Moons do not bleed but stare: a cognitive approach to Larkin's "Sad Steps" and Plath's "Edge"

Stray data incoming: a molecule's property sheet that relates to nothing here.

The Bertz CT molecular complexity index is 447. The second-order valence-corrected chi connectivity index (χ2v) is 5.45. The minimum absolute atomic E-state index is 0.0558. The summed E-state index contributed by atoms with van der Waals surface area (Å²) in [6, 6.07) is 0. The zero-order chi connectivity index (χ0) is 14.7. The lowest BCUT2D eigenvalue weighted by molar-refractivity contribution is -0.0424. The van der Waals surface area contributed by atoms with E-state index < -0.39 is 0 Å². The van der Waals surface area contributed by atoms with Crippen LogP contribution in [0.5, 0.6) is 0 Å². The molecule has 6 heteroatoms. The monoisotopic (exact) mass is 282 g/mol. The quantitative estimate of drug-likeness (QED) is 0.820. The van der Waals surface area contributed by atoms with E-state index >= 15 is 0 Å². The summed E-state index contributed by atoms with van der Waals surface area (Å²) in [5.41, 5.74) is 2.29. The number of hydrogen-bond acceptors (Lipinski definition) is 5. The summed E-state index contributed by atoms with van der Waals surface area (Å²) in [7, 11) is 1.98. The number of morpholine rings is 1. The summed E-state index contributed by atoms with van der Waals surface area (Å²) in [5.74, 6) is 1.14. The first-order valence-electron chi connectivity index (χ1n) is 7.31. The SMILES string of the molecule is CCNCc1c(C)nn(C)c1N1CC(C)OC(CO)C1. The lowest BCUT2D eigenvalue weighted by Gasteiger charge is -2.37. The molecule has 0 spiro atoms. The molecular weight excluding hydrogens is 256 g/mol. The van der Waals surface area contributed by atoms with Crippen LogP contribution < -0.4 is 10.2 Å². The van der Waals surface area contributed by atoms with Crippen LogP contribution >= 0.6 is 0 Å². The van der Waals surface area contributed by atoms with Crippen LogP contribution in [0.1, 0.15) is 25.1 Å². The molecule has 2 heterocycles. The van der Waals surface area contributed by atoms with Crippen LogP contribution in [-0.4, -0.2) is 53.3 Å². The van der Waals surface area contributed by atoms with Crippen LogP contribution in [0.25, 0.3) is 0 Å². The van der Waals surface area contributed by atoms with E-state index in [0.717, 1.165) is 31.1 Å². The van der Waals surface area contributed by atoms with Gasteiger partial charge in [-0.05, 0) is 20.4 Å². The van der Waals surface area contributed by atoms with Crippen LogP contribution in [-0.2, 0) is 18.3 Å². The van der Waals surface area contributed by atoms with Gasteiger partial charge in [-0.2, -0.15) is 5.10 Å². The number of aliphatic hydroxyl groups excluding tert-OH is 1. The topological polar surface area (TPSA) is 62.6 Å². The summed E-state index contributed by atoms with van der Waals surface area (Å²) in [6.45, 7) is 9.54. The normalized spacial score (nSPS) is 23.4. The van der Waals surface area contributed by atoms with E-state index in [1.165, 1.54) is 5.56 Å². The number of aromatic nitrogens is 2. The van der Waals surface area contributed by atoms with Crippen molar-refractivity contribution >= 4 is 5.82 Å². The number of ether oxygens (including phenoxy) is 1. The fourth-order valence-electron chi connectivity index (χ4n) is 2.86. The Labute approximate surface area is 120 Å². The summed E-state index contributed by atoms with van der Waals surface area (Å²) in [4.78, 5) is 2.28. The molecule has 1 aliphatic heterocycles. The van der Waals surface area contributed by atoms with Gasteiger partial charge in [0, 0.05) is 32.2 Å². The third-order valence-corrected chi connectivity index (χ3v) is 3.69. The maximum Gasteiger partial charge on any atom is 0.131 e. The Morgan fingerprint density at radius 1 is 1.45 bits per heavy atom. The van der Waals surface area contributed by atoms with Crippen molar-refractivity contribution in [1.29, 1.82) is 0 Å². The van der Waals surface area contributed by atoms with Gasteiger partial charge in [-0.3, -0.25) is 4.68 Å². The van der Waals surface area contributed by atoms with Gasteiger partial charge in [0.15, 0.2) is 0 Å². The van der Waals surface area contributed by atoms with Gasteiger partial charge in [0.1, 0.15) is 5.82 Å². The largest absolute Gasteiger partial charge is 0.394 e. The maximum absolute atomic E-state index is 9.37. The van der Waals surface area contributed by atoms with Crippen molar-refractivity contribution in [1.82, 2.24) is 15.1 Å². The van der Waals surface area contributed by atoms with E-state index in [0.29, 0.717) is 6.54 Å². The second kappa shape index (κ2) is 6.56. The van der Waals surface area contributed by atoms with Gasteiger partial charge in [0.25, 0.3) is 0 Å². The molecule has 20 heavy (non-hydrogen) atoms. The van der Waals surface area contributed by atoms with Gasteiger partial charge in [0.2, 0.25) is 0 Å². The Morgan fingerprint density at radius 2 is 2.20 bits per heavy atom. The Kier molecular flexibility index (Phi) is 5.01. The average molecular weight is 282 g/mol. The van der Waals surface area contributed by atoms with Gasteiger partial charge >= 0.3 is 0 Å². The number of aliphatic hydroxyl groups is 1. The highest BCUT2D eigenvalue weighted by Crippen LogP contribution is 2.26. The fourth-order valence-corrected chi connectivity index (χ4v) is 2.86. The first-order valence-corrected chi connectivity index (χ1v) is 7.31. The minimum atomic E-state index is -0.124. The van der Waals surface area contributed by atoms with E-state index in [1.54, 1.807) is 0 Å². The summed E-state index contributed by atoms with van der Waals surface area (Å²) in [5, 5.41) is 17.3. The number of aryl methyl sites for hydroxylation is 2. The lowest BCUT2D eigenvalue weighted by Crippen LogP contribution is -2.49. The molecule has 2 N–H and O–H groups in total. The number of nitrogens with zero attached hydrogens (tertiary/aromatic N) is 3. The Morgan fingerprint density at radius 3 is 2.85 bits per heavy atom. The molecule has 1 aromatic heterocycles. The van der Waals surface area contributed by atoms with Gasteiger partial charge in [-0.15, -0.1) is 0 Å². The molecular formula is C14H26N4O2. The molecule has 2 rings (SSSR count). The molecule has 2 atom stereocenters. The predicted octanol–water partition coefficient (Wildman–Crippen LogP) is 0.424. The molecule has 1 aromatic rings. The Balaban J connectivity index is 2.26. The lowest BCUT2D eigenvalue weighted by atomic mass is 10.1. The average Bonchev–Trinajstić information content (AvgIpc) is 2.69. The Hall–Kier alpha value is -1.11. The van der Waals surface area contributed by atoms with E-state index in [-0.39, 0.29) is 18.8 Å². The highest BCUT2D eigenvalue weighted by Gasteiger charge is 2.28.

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Succumbing to the moon’s enchantment seems nothing out of the ordinary, however much the post-modern human mind wants to deny the fact. The present article shows the way art –particularly post-modern poetry– makes use of this ordinary romantic imaginative attraction in order to convey everlasting human stances towards real life. As an example we shall consider the moon from two different perspectives: Philip Larkin’s “Sad Steps” helps the reader view it from a quasi-philosophical position, whereas Sylvia Plath’s “Edge” uses it as an objective correlative for a woman’s complexity. For the analysis of the poems we have adopted a cognitive poetic approach, based on the cognitive linguistic theories on mental spaces, cognitive-conceptual metaphor and sensing-conceptualising connection among others. Por mucho que las mentes de hombres y mujeres de la era post-moderna quieran negarlo, sucumbir al encanto de la luna forma parte de nuestra vida cotidiana. En este artículo queremos mostrar el m...